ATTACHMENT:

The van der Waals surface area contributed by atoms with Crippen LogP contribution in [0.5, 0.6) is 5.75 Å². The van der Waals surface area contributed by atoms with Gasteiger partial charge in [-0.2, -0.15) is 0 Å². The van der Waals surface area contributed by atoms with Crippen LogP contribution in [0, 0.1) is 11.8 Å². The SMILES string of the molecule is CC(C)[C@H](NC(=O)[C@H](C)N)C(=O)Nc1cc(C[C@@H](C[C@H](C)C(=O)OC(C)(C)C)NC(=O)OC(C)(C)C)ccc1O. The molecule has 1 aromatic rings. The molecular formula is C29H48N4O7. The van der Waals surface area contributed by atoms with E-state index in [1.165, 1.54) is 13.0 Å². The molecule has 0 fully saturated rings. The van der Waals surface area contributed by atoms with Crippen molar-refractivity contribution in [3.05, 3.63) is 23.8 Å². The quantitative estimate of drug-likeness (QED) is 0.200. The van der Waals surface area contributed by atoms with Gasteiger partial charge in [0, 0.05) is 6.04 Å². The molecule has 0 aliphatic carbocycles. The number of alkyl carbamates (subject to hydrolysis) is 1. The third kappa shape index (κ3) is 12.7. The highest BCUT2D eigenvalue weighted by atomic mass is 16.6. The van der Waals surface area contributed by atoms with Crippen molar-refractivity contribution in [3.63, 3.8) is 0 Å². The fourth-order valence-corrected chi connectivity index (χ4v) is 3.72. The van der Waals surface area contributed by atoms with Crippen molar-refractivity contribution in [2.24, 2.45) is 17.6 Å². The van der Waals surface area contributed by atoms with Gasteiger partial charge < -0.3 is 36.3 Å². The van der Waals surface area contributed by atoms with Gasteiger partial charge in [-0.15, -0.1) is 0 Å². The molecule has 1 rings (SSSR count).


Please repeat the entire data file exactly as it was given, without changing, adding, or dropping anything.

The van der Waals surface area contributed by atoms with Crippen LogP contribution in [0.5, 0.6) is 5.75 Å². The van der Waals surface area contributed by atoms with Gasteiger partial charge in [-0.2, -0.15) is 0 Å². The van der Waals surface area contributed by atoms with Crippen LogP contribution in [0, 0.1) is 11.8 Å². The SMILES string of the molecule is CC(C)[C@H](NC(=O)[C@H](C)N)C(=O)Nc1cc(C[C@@H](C[C@H](C)C(=O)OC(C)(C)C)NC(=O)OC(C)(C)C)ccc1O. The molecule has 1 aromatic rings. The molecular formula is C29H48N4O7. The van der Waals surface area contributed by atoms with E-state index in [1.165, 1.54) is 13.0 Å². The molecule has 0 fully saturated rings. The van der Waals surface area contributed by atoms with Crippen molar-refractivity contribution in [3.05, 3.63) is 23.8 Å². The quantitative estimate of drug-likeness (QED) is 0.200. The van der Waals surface area contributed by atoms with Gasteiger partial charge in [0, 0.05) is 6.04 Å². The molecule has 0 aliphatic carbocycles. The number of alkyl carbamates (subject to hydrolysis) is 1. The third kappa shape index (κ3) is 12.7. The highest BCUT2D eigenvalue weighted by atomic mass is 16.6. The van der Waals surface area contributed by atoms with Crippen molar-refractivity contribution in [3.63, 3.8) is 0 Å². The fourth-order valence-corrected chi connectivity index (χ4v) is 3.72. The van der Waals surface area contributed by atoms with Crippen molar-refractivity contribution in [2.24, 2.45) is 17.6 Å². The van der Waals surface area contributed by atoms with Gasteiger partial charge < -0.3 is 36.3 Å². The van der Waals surface area contributed by atoms with Gasteiger partial charge in [-0.15, -0.1) is 0 Å². The molecule has 1 rings (SSSR count).